In the court of public opinion: attitudes towards the criminal courts
After two decades of democracy, do South Africans have confidence in our criminal courts?
The courts require public support and institutional legitimacy if they are to function in a fair and effective manner. Benjamin Roberts, Steven Gordon, Jarè Struwig and Narnia Bohler-Muller examine public attitudes towards the courts to better understand how South Africans view this important civic institution.
To establish the extent and nature of levels of trust and legitimacy, cooperation and compliance in the criminal justice system in South Africa, a detailed set of questions was fielded to 2 518 participants involved in the 2012 South African Social Attitudes Survey (SASAS). This nationally representative survey of the nation’s adult population has been conducted by the HSRC since 2003. The indicators used in the 2012 SASAS were identical to those tested in the fifth round (2010) of the European Social Survey (ESS), allowing comparisons to be made between South Africa and a wide range of European countries on attitudes towards the courts.
Are the courts doing a good job?
To assess overall levels of confidence, respondents were asked: taking into account all the things the courts are expected to do, would you say they are doing a good job or a bad job? Half the South African adult population indicated that they thought the courts were doing a good job. From a comparative perspective, South Africa ranks above many European states in terms of court confidence (Figure 1).
Opinions across Europe vary appreciably, with the least positive views evident in Ukraine, Lithuania and Portugal, while the most positive evident in the social democratic states such as Denmark, Norway and Sweden. In this league table, South Africa is positioned alongside post-communist nations such as Hungary, Poland and Estonia, but also – more surprisingly – Belgium and the United Kingdom.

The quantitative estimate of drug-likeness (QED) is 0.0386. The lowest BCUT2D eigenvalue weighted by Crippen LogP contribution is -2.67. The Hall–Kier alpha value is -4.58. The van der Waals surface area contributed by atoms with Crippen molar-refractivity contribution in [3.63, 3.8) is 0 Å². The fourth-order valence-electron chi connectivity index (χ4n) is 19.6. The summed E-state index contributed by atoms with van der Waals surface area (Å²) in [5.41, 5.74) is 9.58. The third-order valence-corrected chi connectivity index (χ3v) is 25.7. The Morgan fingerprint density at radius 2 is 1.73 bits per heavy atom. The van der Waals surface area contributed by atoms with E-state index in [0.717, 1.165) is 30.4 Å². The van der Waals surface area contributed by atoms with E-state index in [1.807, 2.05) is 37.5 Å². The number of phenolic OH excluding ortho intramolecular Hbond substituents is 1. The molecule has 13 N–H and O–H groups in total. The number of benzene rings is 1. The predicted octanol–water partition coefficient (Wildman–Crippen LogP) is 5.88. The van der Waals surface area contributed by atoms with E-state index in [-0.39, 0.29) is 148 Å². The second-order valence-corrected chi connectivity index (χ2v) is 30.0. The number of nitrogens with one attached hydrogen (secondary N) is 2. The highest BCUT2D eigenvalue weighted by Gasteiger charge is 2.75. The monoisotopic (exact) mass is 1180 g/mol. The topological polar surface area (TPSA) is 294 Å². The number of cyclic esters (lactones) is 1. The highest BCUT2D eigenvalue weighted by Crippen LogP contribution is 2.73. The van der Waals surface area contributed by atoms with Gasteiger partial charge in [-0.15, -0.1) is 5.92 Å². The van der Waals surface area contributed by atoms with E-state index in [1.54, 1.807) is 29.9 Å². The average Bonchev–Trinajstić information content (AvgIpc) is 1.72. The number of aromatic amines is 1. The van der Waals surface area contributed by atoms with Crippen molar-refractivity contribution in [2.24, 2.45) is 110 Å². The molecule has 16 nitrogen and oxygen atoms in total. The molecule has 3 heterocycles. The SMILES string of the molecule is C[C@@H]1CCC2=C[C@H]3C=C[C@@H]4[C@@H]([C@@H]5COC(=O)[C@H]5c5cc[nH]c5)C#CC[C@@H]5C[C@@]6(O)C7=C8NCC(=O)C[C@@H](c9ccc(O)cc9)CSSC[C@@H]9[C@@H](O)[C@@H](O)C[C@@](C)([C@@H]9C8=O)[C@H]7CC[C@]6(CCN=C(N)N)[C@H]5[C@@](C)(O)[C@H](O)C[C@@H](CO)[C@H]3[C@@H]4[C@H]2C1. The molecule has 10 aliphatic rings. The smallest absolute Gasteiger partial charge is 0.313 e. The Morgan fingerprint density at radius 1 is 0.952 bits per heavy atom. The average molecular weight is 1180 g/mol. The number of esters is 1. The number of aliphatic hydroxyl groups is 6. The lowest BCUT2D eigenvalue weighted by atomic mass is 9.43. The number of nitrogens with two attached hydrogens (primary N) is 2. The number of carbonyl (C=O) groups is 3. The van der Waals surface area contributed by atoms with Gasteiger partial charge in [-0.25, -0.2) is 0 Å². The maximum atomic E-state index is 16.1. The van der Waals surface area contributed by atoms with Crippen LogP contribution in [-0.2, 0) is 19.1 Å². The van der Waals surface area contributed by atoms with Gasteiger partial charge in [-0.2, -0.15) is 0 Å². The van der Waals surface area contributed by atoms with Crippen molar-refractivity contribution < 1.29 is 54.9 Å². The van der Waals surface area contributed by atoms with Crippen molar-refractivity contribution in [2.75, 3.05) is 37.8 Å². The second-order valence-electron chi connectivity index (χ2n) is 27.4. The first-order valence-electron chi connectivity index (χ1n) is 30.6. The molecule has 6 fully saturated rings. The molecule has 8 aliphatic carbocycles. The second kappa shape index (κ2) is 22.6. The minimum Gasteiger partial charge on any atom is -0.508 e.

Do South Africans trust the courts?
To further contextualise these findings, trend data covering a 15-year period was examined. For this purpose, responses to a standard institutional trust item that has been included annually in SASAS since 2003, as well as in earlier HSRC attitudinal surveys, was used. Respondents were asked to rate their current level of trust in the courts using a five-point scale ranging from ‘strongly trust’ to ‘strongly distrust’.
As Figure 2 reveals, public perceptions of the courts demonstrated an upward trend from the late 1990s until the mid-2000s, after which confidence fluctuated within a relatively narrow range. Half of all South Africans in 2012 indicated that they trusted the courts, which represented a decline from 2009 when 57% of the population trusted the courts.
Evaluations of trust in the court system are said to be influenced by perceptions about court effectiveness (technical competency), as well as awareness of the manner in which the courts exercise their authority, including whether they treat people fairly, with dignity and acknowledge the rights of citizens. To assess how effective the public deemed the courts to be, respondents were asked how often they felt the courts made mistakes that let guilty people go free. Responses were measured using a 0-10 scale, with 10 representing the most negative assessment. On average, adult South Africans tended to view the criminal courts as more prone to error (mean = 5.7) than Europeans on average (5.1), placing us alongside Spain, Slovakia and the Ukraine.
While South Africans harbour some concerns about the effectiveness of courts, to what extent do they trust the courts to wield their authority in a procedurally fair manner in their treatment of people and decision making? Respondents were asked whether they felt that the courts made fair, impartial decisions based upon available evidence. Responses were again captured using a 0-10 scale, with 10 denoting the most positive evaluation of court impartiality. On average, adult South Africans gave responses that were above the mid-point on the scale (5.8). Cross-nationally, South Africans rated the criminal courts slightly lower than the European average (5.9), rating the country alongside Slovenia, Spain and the Czech Republic.